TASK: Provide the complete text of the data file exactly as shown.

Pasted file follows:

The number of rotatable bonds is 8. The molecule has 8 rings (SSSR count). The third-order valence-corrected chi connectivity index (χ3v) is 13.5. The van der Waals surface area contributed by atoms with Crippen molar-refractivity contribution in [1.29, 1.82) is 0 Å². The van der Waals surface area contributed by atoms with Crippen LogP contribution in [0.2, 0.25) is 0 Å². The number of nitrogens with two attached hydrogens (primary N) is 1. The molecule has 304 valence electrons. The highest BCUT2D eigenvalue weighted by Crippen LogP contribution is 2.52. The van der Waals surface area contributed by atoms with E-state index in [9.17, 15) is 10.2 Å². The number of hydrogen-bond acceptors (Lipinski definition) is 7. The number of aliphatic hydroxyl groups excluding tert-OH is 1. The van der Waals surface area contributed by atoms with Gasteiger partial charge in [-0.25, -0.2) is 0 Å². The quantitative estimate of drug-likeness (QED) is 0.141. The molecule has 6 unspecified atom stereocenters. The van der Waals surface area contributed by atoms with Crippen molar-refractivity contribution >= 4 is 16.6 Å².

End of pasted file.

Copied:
The number of rotatable bonds is 8. The molecule has 8 rings (SSSR count). The third-order valence-corrected chi connectivity index (χ3v) is 13.5. The van der Waals surface area contributed by atoms with Crippen molar-refractivity contribution in [1.29, 1.82) is 0 Å². The van der Waals surface area contributed by atoms with Crippen LogP contribution in [0.2, 0.25) is 0 Å². The number of nitrogens with two attached hydrogens (primary N) is 1. The molecule has 304 valence electrons. The highest BCUT2D eigenvalue weighted by Crippen LogP contribution is 2.52. The van der Waals surface area contributed by atoms with E-state index in [9.17, 15) is 10.2 Å². The number of hydrogen-bond acceptors (Lipinski definition) is 7. The number of aliphatic hydroxyl groups excluding tert-OH is 1. The van der Waals surface area contributed by atoms with Gasteiger partial charge in [-0.25, -0.2) is 0 Å². The quantitative estimate of drug-likeness (QED) is 0.141. The molecule has 6 unspecified atom stereocenters. The van der Waals surface area contributed by atoms with Crippen molar-refractivity contribution >= 4 is 16.6 Å².